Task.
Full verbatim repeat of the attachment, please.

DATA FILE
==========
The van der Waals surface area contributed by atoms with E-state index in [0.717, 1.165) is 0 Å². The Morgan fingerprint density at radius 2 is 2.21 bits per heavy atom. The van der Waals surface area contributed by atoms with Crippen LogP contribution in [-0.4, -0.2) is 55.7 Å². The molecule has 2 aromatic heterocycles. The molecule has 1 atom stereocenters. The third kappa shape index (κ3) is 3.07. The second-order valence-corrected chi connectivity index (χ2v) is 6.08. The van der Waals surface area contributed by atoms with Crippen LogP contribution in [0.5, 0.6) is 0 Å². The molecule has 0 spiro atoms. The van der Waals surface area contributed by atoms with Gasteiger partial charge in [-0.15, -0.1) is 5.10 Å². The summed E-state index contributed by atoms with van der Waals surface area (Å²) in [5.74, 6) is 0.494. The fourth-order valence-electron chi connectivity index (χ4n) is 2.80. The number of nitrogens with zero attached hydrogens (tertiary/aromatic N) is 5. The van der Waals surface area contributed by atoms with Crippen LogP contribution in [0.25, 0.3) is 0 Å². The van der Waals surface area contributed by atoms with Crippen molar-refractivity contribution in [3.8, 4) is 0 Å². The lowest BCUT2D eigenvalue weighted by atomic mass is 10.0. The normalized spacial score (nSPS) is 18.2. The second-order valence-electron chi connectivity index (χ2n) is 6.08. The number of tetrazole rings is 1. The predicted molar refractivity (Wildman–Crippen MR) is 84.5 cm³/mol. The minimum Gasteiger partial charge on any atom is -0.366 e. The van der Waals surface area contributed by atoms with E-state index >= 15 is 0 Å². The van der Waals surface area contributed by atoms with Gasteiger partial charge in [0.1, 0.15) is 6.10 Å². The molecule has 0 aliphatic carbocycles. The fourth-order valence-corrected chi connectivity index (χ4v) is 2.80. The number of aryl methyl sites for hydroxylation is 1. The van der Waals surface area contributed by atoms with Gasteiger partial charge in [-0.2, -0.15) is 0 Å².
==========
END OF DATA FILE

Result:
The van der Waals surface area contributed by atoms with E-state index in [0.717, 1.165) is 0 Å². The Morgan fingerprint density at radius 2 is 2.21 bits per heavy atom. The van der Waals surface area contributed by atoms with Crippen LogP contribution in [-0.4, -0.2) is 55.7 Å². The molecule has 2 aromatic heterocycles. The molecule has 1 atom stereocenters. The third kappa shape index (κ3) is 3.07. The second-order valence-corrected chi connectivity index (χ2v) is 6.08. The van der Waals surface area contributed by atoms with Crippen LogP contribution in [0.5, 0.6) is 0 Å². The molecule has 0 spiro atoms. The van der Waals surface area contributed by atoms with Gasteiger partial charge in [-0.15, -0.1) is 5.10 Å². The summed E-state index contributed by atoms with van der Waals surface area (Å²) in [5.74, 6) is 0.494. The fourth-order valence-electron chi connectivity index (χ4n) is 2.80. The number of nitrogens with zero attached hydrogens (tertiary/aromatic N) is 5. The van der Waals surface area contributed by atoms with Crippen LogP contribution in [0.25, 0.3) is 0 Å². The van der Waals surface area contributed by atoms with Crippen molar-refractivity contribution in [3.8, 4) is 0 Å². The lowest BCUT2D eigenvalue weighted by atomic mass is 10.0. The normalized spacial score (nSPS) is 18.2. The second-order valence-electron chi connectivity index (χ2n) is 6.08. The number of tetrazole rings is 1. The predicted molar refractivity (Wildman–Crippen MR) is 84.5 cm³/mol. The minimum Gasteiger partial charge on any atom is -0.366 e. The van der Waals surface area contributed by atoms with E-state index >= 15 is 0 Å². The van der Waals surface area contributed by atoms with Gasteiger partial charge in [0.1, 0.15) is 6.10 Å². The molecule has 0 aliphatic carbocycles. The fourth-order valence-corrected chi connectivity index (χ4v) is 2.80. The number of aryl methyl sites for hydroxylation is 1. The van der Waals surface area contributed by atoms with Gasteiger partial charge in [-0.2, -0.15) is 0 Å².